Economic Sustainability of Integrated Hydropower Development of Ero-Omola Falls, Kwara State, Nigeria

  • Lawal Kola Maroof
  • Bolaji Fatai Sule
  • Ogunlela Ayodele Ogunlela
Part of the Lecture Notes in Economics and Mathematical Systems book series (LNE, volume 675)


Economic sustainability of integrated hydropower development of Ero-Omola Fall was investigated in compliance with Hydropower Sustainability Development Protocol (HSDP) developed by International Hydropower Association (IHA) in 2004. Field work was carried out to obtain primary data like streamflows, sediment characteristics, petrographic information, water quality, water quantity demand, hydropower load demand and land topography. Economic optimization of hydropower generating potential of Ero-Omola Fall, integrated with water supply, irrigation and drainage was carried out based on the data obtained from the field work. The potential hydropower of Ero-Omola Water Fall was estimated at 8.0 MW, Water supply to communities is estimated at 18 Mm3/day, irrigation water for Fadama farmers at 2.2 × 106 m3 and ecological water release of 0.0504 × 106 m3 were also derivable from the scheme. The modified internal rate of return for hydropower, water supply and irrigation yielded the highest returns of 13 % on capital, while hydropower alone yielded 5 %. The NPV of cumulative generated cash flows is positive, which indicates that the project would not operate at a loss. The findings also showed that, the sustainable conjunctive use of hydropower releases is the most sustainable mitigation measures against seasonal flooding downstream of the proposed hydropower plant. The study has established a rational basis for the assessment of a typical medium scale hydropower plant which could be adopted for similar locations in Nigeria.


Water quantity demand Hydropower load demand Land topography 


  1. 1.
    Federal Ministry of Power, Regional Communication Bulletin, vol. 17 (2013)Google Scholar
  2. 2.
    O.D. Jimoh, Niger. J. Eng. Ahmadu Bello Univ. Zaria 14(1), 53–60 (2007)Google Scholar
  3. 3.
    A.W. Salami, A.M. Ayanshola, J. Agr. Res. Dev. (JARD) 8(11), 149–150 (2006)Google Scholar
  4. 4.
    B.F. Sule, Niger. Eng. 22(4), 47–53 (1998)Google Scholar
  5. 5.
    B.F. Sule, Water Resour. Manag. 2, 209–219 (1988)CrossRefGoogle Scholar
  6. 6.
    B.F. Sule, Niger. Eng. 27(3), 10–17 (1992)Google Scholar
  7. 7.
    IHA, Sustainability Guidelines and Draft Compliance Protocol available at in Man and Biosphere, in State-of-Knowledge-Workshop Proceedings, vol. 4, K.L.R.I. (2007)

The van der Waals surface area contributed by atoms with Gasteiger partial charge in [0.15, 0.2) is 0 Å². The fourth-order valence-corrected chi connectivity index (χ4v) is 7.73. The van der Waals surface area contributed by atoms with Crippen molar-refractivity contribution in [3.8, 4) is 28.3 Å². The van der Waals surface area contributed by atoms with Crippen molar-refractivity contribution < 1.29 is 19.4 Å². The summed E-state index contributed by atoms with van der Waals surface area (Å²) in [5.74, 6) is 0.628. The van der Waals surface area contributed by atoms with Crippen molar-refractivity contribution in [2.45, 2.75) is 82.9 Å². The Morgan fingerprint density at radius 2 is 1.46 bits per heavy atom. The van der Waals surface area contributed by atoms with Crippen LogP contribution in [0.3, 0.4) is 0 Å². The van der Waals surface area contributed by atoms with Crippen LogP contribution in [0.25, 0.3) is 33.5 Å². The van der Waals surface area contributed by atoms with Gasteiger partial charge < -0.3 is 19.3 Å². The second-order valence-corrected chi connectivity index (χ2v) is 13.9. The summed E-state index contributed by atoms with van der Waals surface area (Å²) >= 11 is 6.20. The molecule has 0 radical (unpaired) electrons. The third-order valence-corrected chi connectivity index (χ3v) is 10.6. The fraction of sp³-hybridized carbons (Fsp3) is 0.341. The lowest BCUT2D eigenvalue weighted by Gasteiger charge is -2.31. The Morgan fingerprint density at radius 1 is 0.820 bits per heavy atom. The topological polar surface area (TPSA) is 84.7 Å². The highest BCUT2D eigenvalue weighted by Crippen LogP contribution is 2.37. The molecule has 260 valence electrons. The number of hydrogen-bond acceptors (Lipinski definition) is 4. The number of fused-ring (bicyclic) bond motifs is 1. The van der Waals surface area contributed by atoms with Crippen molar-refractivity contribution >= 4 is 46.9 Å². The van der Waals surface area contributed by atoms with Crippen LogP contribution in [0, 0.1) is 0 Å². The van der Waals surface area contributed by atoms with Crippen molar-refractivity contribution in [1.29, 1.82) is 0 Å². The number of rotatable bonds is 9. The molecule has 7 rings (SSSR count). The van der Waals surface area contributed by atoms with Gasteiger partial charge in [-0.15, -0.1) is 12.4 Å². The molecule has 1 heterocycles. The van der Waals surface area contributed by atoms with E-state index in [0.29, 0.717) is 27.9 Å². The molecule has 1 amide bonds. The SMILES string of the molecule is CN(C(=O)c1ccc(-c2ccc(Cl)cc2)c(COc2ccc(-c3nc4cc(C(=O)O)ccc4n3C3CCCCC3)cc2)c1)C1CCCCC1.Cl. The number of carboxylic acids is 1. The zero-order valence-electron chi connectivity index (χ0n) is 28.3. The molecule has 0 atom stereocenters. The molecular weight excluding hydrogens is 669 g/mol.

8. 8.
    K.M. Labaide, J. Water Resour. Plann. Manag. 118(1), 71–80 (1993)Google Scholar
  9. 9.
    K.M. Labaide, J. Water Resour. Plann. Manag. 130(2), 93–111 (2004)CrossRefGoogle Scholar
  10. 10.
    C. Punmia, M. Pande, Renew. Energ. World 248–253 (2008)Google Scholar
  11. 11.
    N.C. Matalas, Assessment of synthetic hydrology. Water Resour. Res. 3(4), 937–945 (1967)CrossRefGoogle Scholar
  12. 12.
    V. Warren, E.H. Terence, W.K. John, Water Resour. Res. 22(9), 1465–1585 (1972). Intent Educational Publishers, New YorkGoogle Scholar
  13. 13.
    T.A. McMahon, R.G. Mein, Reservoir Capacity and Yield (Elsevier, Amsterdam, 1978)Google Scholar
  14. 14.
    National Population Commission, National Population Census Figures, National Population Commission Bulletin, vol. 8, no. 6 (2006)Google Scholar
  15. 15.
    U. S. Army Corps of Engineers, Engineering Manual, As-50, 1110-2-4000 (1995)Google Scholar
  16. 16.
    FMWR, Nigeria water quality guidelines. Standard Organization of Nigeria, SON-15 (2007)Google Scholar
  17. 17.
    T.S. Aluko, Potential hydropower assessment of river Niger. Energy Commission of Nigeria Report, vol. 9 (2004)Google Scholar
  18. 18.
    J.P. Gittinger, Economic Analysis of Agricultural Projects, 2nd edn. (The Johns Hopkins University Press, Baltimore, MD, 1984). Published for Economic Development InstituteGoogle Scholar
  19. 19.
    B. Schwab, P. Lusztig, J. Finance 24, 507–516 (1989)CrossRefGoogle Scholar
  20. 20.
    E. Solomon, J. Bus. 29, 124–129 (1996)CrossRefGoogle Scholar

Copyright information

© Springer International Publishing Switzerland 2015

Authors and Affiliations

  • Lawal Kola Maroof
    • 1
  • Bolaji Fatai Sule
    • 2
  • Ogunlela Ayodele Ogunlela
    • 3
  1. 1.Nigeria Integrated Water Resources Management CommissionAbujaNigeria
  2. 2.National Centre for Hydropower Research and DevelopmentUniversity of IlorinIlorinNigeria
  3. 3.Agricultural and Bio-Systems Engineering DepartmentUniversity of IlorinIlorinNigeria

Personalised recommendations